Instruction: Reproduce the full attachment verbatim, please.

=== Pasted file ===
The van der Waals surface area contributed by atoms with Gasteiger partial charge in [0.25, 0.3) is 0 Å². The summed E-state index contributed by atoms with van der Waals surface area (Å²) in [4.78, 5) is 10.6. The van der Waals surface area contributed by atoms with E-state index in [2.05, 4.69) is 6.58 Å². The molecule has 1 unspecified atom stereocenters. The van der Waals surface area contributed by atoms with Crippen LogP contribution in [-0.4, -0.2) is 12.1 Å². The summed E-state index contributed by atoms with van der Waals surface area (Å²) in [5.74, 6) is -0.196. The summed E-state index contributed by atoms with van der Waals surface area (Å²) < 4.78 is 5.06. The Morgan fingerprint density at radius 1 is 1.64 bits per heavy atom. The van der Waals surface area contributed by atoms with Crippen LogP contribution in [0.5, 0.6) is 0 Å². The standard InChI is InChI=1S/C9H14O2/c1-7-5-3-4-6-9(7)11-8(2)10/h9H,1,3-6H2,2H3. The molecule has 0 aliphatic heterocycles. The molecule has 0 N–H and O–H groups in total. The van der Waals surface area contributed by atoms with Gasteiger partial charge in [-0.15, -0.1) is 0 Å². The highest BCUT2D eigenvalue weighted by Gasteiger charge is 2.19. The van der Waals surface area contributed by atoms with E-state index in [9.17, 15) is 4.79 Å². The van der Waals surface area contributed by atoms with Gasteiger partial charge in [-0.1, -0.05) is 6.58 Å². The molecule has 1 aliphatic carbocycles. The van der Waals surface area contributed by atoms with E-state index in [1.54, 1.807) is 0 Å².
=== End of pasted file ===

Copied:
The van der Waals surface area contributed by atoms with Gasteiger partial charge in [0.25, 0.3) is 0 Å². The summed E-state index contributed by atoms with van der Waals surface area (Å²) in [4.78, 5) is 10.6. The van der Waals surface area contributed by atoms with E-state index in [2.05, 4.69) is 6.58 Å². The molecule has 1 unspecified atom stereocenters. The van der Waals surface area contributed by atoms with Crippen LogP contribution in [-0.4, -0.2) is 12.1 Å². The summed E-state index contributed by atoms with van der Waals surface area (Å²) in [5.74, 6) is -0.196. The summed E-state index contributed by atoms with van der Waals surface area (Å²) < 4.78 is 5.06. The Morgan fingerprint density at radius 1 is 1.64 bits per heavy atom. The van der Waals surface area contributed by atoms with Crippen LogP contribution in [0.5, 0.6) is 0 Å². The standard InChI is InChI=1S/C9H14O2/c1-7-5-3-4-6-9(7)11-8(2)10/h9H,1,3-6H2,2H3. The molecule has 0 aliphatic heterocycles. The molecule has 0 N–H and O–H groups in total. The van der Waals surface area contributed by atoms with Gasteiger partial charge in [-0.15, -0.1) is 0 Å². The highest BCUT2D eigenvalue weighted by Gasteiger charge is 2.19. The van der Waals surface area contributed by atoms with E-state index in [9.17, 15) is 4.79 Å². The van der Waals surface area contributed by atoms with Gasteiger partial charge in [-0.1, -0.05) is 6.58 Å². The molecule has 1 aliphatic carbocycles. The van der Waals surface area contributed by atoms with E-state index in [1.54, 1.807) is 0 Å².